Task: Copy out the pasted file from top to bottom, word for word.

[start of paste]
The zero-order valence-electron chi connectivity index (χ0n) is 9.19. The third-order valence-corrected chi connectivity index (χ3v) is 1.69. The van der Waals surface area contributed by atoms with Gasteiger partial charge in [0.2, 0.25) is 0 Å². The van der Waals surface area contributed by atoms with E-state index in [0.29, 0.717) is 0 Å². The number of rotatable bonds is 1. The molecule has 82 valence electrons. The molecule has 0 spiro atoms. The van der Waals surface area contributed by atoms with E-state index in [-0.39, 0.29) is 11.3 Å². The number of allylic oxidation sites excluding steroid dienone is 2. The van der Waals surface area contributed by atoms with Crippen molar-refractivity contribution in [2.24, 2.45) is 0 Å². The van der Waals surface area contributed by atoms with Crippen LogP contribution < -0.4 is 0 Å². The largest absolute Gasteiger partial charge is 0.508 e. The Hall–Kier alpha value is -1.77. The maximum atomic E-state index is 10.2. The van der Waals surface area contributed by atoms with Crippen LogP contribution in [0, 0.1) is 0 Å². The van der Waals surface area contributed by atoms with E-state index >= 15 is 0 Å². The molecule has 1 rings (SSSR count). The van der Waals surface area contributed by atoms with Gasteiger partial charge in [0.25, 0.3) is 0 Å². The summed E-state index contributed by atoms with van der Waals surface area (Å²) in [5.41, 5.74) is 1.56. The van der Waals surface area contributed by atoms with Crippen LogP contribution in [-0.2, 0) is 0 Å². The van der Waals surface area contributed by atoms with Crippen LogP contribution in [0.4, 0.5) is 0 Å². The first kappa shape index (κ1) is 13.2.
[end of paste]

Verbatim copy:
The zero-order valence-electron chi connectivity index (χ0n) is 9.19. The third-order valence-corrected chi connectivity index (χ3v) is 1.69. The van der Waals surface area contributed by atoms with Gasteiger partial charge in [0.2, 0.25) is 0 Å². The van der Waals surface area contributed by atoms with E-state index in [0.29, 0.717) is 0 Å². The number of rotatable bonds is 1. The molecule has 82 valence electrons. The molecule has 0 spiro atoms. The van der Waals surface area contributed by atoms with E-state index in [-0.39, 0.29) is 11.3 Å². The number of allylic oxidation sites excluding steroid dienone is 2. The van der Waals surface area contributed by atoms with Crippen molar-refractivity contribution in [2.24, 2.45) is 0 Å². The van der Waals surface area contributed by atoms with Crippen LogP contribution < -0.4 is 0 Å². The largest absolute Gasteiger partial charge is 0.508 e. The Hall–Kier alpha value is -1.77. The maximum atomic E-state index is 10.2. The van der Waals surface area contributed by atoms with Crippen LogP contribution in [0, 0.1) is 0 Å². The van der Waals surface area contributed by atoms with E-state index >= 15 is 0 Å². The molecule has 1 rings (SSSR count). The van der Waals surface area contributed by atoms with Gasteiger partial charge in [0.25, 0.3) is 0 Å². The summed E-state index contributed by atoms with van der Waals surface area (Å²) in [5.41, 5.74) is 1.56. The van der Waals surface area contributed by atoms with Crippen LogP contribution in [-0.2, 0) is 0 Å². The van der Waals surface area contributed by atoms with Crippen LogP contribution in [0.4, 0.5) is 0 Å². The first kappa shape index (κ1) is 13.2.